The Greater Good of a Great God

Interestingly, this is the message our world is currently witnessing in the figure of Pope Francis. He is not only living out his idealistic belief. He is showing people that they matter – that there is hope and purpose in this life, and that God – the ultimate ideal, full of love and truth – has ordered things in such a way that we can catch sight of this hope in and through the lives of his followers.

Why is Francis preaching messages of pacifism and peacemaking and compassion for those who suffer? Why is he continually calling for prayer for Ukraine and Syria and Israel/Palestine? Is it simply because that’s what religious people do (or are supposed to do, because our dogma demands it)? Or is it because there is an ideal that compels all people – from lonely individuals to whole continents – to strive for greater and greater levels of selflessness and compassion?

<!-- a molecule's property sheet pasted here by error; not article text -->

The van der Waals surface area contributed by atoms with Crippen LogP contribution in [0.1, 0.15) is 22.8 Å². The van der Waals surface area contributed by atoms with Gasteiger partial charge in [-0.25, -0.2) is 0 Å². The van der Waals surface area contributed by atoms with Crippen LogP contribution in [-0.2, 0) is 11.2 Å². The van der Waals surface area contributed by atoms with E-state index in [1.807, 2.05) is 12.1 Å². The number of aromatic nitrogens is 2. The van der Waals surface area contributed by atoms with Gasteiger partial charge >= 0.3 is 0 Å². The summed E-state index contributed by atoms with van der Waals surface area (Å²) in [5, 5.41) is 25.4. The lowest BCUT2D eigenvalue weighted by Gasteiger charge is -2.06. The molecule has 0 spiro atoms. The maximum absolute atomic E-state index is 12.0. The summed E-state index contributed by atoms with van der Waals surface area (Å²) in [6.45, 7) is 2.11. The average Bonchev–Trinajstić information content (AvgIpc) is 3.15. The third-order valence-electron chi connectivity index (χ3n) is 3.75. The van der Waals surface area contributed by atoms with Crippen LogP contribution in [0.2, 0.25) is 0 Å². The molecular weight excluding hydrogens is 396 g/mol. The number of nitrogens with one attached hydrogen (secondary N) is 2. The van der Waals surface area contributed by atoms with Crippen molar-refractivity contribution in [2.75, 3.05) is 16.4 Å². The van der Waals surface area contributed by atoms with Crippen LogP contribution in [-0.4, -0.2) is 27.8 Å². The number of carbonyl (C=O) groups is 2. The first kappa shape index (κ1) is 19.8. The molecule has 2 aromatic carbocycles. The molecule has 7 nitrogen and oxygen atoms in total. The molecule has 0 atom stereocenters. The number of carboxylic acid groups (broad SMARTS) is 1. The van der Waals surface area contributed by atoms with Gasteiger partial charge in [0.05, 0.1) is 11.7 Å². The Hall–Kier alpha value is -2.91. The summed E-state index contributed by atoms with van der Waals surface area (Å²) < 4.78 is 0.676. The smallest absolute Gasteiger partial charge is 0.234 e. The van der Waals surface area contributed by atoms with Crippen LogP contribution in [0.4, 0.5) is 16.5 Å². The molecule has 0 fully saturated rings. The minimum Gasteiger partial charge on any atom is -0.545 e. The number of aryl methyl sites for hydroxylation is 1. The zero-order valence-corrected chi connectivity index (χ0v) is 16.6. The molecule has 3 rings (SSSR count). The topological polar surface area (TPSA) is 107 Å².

For the lazier among us, his Eminence is thoughtful enough to condense his messages to 140 characters.

For the lazier among us, his Eminence is thoughtful enough to condense his messages to 140 characters.

I’ll end this examination of Christian idealism with a story that happened very recently. In it we see what it looks like when people – particularly Christians – lose sight of the ideal established by God and perfectly modeled by Jesus Christ, as well as what it looks like when truly committed Christians keep that ideal firmly in mind.

You may remember a particularly distressing debacle regarding the Christian-based advocacy organization, World Vision. In the fall of 2013, the company changed its hiring policy, choosing to no longer bar homosexual individuals from employment. However, when the decision was leaked and Christianity Today reported on it the following March, droves of conservative evangelicals collectively threw a ginormous hissy fit. There were immediate calls for a boycott, and thousands of Christians terminated their sponsorship. After only two days, approximately 5000 child sponsors had ceased their relationship with World Vision; later estimates reported that somewhere around 10,000 children had been hung out to dry because of the drop in financial support. Forty-eight hours after the story broke, Richard Stearns, the organization’s president, announced that they had decided to nix the policy change. Sadly, since then, only a small fraction of sponsorships have been renewed.